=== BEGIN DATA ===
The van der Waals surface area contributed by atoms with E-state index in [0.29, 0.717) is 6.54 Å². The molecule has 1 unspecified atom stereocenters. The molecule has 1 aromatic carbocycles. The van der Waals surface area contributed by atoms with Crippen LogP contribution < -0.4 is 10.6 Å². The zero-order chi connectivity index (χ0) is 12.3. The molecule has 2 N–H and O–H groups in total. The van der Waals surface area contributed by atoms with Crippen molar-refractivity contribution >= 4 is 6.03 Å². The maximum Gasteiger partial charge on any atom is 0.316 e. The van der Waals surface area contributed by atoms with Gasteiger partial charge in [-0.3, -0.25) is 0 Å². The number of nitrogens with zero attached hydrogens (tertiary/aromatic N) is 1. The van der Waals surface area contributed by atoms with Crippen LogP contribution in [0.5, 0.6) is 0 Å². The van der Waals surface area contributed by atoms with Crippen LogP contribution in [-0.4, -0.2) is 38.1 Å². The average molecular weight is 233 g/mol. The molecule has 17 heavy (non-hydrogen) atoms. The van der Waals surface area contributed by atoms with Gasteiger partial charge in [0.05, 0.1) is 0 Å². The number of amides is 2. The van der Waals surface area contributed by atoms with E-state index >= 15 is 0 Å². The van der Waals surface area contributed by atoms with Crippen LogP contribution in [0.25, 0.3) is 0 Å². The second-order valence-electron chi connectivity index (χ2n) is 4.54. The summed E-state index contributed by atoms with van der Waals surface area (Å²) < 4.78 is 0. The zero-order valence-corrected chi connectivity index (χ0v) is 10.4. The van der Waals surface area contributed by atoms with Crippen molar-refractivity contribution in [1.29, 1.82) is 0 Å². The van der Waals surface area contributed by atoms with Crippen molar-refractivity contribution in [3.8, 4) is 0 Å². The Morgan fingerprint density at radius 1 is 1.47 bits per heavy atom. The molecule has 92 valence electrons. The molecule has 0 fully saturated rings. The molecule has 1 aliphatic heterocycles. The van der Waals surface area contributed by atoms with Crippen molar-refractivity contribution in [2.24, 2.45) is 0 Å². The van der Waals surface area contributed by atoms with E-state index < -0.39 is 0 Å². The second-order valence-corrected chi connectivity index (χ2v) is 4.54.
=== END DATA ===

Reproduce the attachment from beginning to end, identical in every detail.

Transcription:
The van der Waals surface area contributed by atoms with E-state index in [0.29, 0.717) is 6.54 Å². The molecule has 1 unspecified atom stereocenters. The molecule has 1 aromatic carbocycles. The van der Waals surface area contributed by atoms with Crippen LogP contribution < -0.4 is 10.6 Å². The zero-order chi connectivity index (χ0) is 12.3. The molecule has 2 N–H and O–H groups in total. The van der Waals surface area contributed by atoms with Crippen molar-refractivity contribution >= 4 is 6.03 Å². The maximum Gasteiger partial charge on any atom is 0.316 e. The van der Waals surface area contributed by atoms with Gasteiger partial charge in [-0.3, -0.25) is 0 Å². The number of nitrogens with zero attached hydrogens (tertiary/aromatic N) is 1. The van der Waals surface area contributed by atoms with Crippen LogP contribution in [0.5, 0.6) is 0 Å². The van der Waals surface area contributed by atoms with Crippen LogP contribution in [-0.4, -0.2) is 38.1 Å². The average molecular weight is 233 g/mol. The molecule has 17 heavy (non-hydrogen) atoms. The van der Waals surface area contributed by atoms with Gasteiger partial charge in [0.05, 0.1) is 0 Å². The number of amides is 2. The van der Waals surface area contributed by atoms with E-state index >= 15 is 0 Å². The van der Waals surface area contributed by atoms with Crippen LogP contribution in [0.25, 0.3) is 0 Å². The second-order valence-electron chi connectivity index (χ2n) is 4.54. The summed E-state index contributed by atoms with van der Waals surface area (Å²) < 4.78 is 0. The zero-order valence-corrected chi connectivity index (χ0v) is 10.4. The van der Waals surface area contributed by atoms with Crippen molar-refractivity contribution in [1.29, 1.82) is 0 Å². The van der Waals surface area contributed by atoms with Crippen molar-refractivity contribution in [3.8, 4) is 0 Å². The Morgan fingerprint density at radius 1 is 1.47 bits per heavy atom. The molecule has 92 valence electrons. The molecule has 0 fully saturated rings. The molecule has 1 aliphatic heterocycles. The van der Waals surface area contributed by atoms with Crippen molar-refractivity contribution in [2.24, 2.45) is 0 Å². The van der Waals surface area contributed by atoms with E-state index < -0.39 is 0 Å². The second-order valence-corrected chi connectivity index (χ2v) is 4.54.